Jones quits Uber six months after joining due to differences over ‘beliefs and approach to leadership’.

The president of ride sharing app, Uber, Jeff Jones, has quit the company just under seven months after he was hired releasing the news through the press and apparently taking everyone at the firm by surprise.

“I joined Uber because of its mission, and the challenge to build global capabilities that would help the company mature and thrive long term,” Jones said. “It is now clear, however, that the beliefs and approach to leadership that have guided my career are inconsistent with what I saw and experienced at Uber, and I can no longer continue as president of the ride sharing business.” He did however wish “thousands of amazing people at the company” well. Part of Jones’s mission at Uber was to help the unrepentant company was to soften its abrasive image. Oh. The irony.

Uber President Jeff Jones Quits As Company Turmoil Continues

Jeff Jones in happier times.

There are rumours that the fact that the search for a new chief operating officer (COO) to work alongside chief executive Travis Kalanick did not include Jones, may have hastened his departure. According to however, the website that broke the story, the real reason for Jones’s resignation is more likely to have been centred around the company’s continued struggle with sexual harassment issues and inherent sexism.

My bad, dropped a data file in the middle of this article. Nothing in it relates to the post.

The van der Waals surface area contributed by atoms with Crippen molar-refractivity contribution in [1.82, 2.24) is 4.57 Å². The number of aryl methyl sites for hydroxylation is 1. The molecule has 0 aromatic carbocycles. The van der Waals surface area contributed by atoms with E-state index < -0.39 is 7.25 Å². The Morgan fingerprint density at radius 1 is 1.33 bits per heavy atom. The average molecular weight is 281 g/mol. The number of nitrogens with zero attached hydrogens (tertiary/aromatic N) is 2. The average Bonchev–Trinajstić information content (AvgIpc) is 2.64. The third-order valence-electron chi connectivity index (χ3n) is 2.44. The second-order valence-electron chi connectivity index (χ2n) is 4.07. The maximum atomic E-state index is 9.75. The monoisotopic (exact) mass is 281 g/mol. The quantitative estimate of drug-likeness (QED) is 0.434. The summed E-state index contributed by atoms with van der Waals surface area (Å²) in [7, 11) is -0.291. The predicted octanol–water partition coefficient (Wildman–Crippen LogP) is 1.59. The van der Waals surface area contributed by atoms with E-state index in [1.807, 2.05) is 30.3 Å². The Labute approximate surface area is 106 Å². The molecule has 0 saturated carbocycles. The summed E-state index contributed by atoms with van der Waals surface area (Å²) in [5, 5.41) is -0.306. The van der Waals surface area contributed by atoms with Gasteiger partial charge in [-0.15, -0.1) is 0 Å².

Jones, who is also said to not like conflict, may have found the current controversies too much to handle. Jones had been ably managing a lot of the responsibilities that the new COO will have. He joined Uber from Target, where he was the chief marketing officer and has been widely credited with modernising and transforming the retailer’s brand.

Uber has had a bad start to 2017. After being filmed arguing with a driver over falling rates, the firm’s co-founder and chief executive Travis Kalanick admitted he needed “leadership help”. Uber’s vice president of maps and business platform, Brian McClendon, has already announced his plan to leave the company at the end of the month to explore a career in politics. I guess that beats saying he wants to spend more time with his family. “I’ll be staying on as an adviser,” McClendon said in a statement to Reuters. “This fall’s election and the current fiscal crisis in Kansas is driving me to more fully participate in our democracy.”

Engineering executive Amit Singhal was ‘asked’ to resign in February due to a sexual harassment allegation stemming from his previous job at Google. Among other departures, Ed Baker, Uber’s vice president of product and growth, and Charlie Miller, a security researcher also left for new pastures.